Council committee shelves shark tour ban on jurisdictional issue


POSTED: Thursday, October 08, 2009

Cage-diving shark tours off Oahu will be allowed to continue after a City Council committee deferred a proposal to ban such activity.

After discussing the proposal privately with city attorneys, Council Chairman Todd Apo said members were advised to defer the matter because the city does not have jurisdiction.

State and federal officials should look at enforcing existing laws that govern activities in offshore waters, he said.

Councilman Charles Djou, chairman of the Executive Matters and Legal Affairs Committee, who introduced the proposed ban, was the only member to oppose tabling the measure.

Shark tours take customers more than three miles offshore, outside state waters, and lower them in steel cages for a view of sharks in a natural environment.

;  Several dozen people on both sides of the issue packed the Council's committee hearing room to testify.

Supporters of shark tours argue the businesses provide jobs, attract tourists and have operated for years with clean safety records. Opponents take issue with feeding, or “;chumming,”; that is used to attract sharks to waters closer to shore than normal, risking public safety.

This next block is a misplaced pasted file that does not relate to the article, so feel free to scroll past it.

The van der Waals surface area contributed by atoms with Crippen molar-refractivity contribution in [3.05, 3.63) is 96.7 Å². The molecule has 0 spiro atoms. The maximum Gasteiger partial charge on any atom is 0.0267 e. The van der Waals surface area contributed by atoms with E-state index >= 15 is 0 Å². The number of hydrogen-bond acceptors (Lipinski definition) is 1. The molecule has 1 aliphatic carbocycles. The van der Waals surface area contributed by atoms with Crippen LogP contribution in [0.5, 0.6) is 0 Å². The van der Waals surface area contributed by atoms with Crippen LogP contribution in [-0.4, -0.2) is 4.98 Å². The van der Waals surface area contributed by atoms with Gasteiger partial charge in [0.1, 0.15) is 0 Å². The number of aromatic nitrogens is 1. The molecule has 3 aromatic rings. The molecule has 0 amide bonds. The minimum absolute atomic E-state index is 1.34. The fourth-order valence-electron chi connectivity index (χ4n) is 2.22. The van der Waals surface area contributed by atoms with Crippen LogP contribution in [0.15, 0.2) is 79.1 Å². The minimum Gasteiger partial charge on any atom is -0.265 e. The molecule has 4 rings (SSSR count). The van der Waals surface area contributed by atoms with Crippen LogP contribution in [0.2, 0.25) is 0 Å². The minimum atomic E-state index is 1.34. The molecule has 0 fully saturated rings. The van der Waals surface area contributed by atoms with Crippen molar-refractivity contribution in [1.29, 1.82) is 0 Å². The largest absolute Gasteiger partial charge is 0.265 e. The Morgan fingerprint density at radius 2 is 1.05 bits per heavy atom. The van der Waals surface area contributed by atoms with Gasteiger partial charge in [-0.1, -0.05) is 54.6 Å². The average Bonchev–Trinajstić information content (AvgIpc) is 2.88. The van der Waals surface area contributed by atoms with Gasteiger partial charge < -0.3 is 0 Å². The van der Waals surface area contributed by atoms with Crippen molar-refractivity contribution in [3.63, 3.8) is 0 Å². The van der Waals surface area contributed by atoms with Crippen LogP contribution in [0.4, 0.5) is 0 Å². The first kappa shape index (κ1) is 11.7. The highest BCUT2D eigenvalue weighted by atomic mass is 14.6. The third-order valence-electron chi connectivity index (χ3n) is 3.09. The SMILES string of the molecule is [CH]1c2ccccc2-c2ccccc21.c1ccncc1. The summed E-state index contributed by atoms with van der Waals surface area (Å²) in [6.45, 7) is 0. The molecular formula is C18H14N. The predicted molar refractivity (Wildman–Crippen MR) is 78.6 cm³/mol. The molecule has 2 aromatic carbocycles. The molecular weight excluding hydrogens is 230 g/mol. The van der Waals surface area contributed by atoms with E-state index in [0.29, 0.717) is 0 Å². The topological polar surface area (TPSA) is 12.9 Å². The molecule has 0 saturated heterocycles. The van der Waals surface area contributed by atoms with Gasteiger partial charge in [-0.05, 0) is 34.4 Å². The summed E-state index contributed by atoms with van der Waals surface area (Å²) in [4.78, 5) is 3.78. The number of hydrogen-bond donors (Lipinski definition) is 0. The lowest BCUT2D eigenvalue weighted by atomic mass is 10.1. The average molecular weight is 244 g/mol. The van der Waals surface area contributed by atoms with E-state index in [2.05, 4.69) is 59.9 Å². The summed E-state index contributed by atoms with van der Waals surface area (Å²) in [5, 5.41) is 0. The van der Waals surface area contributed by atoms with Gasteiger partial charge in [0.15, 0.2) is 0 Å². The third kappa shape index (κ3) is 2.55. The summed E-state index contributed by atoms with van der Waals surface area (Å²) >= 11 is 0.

Federal law prohibits using food to attract sharks unless they are being caught or killed for human use, or if the actions are being done to support research purposes. Violators face fines up to $140,000.

Two tours — North Shore Shark Adventures and Hawaii Shark Encounters — operate three to four miles off the North Shore in federal waters.

“;Something that has been working for years without an injury-type incident is evidence we can't just ignore,”; Apo said.

Bill 67 was introduced this year after a businessman announced plans to operate shark tours in Maunalua Bay, off East Oahu. Plans were scrapped after public opposition.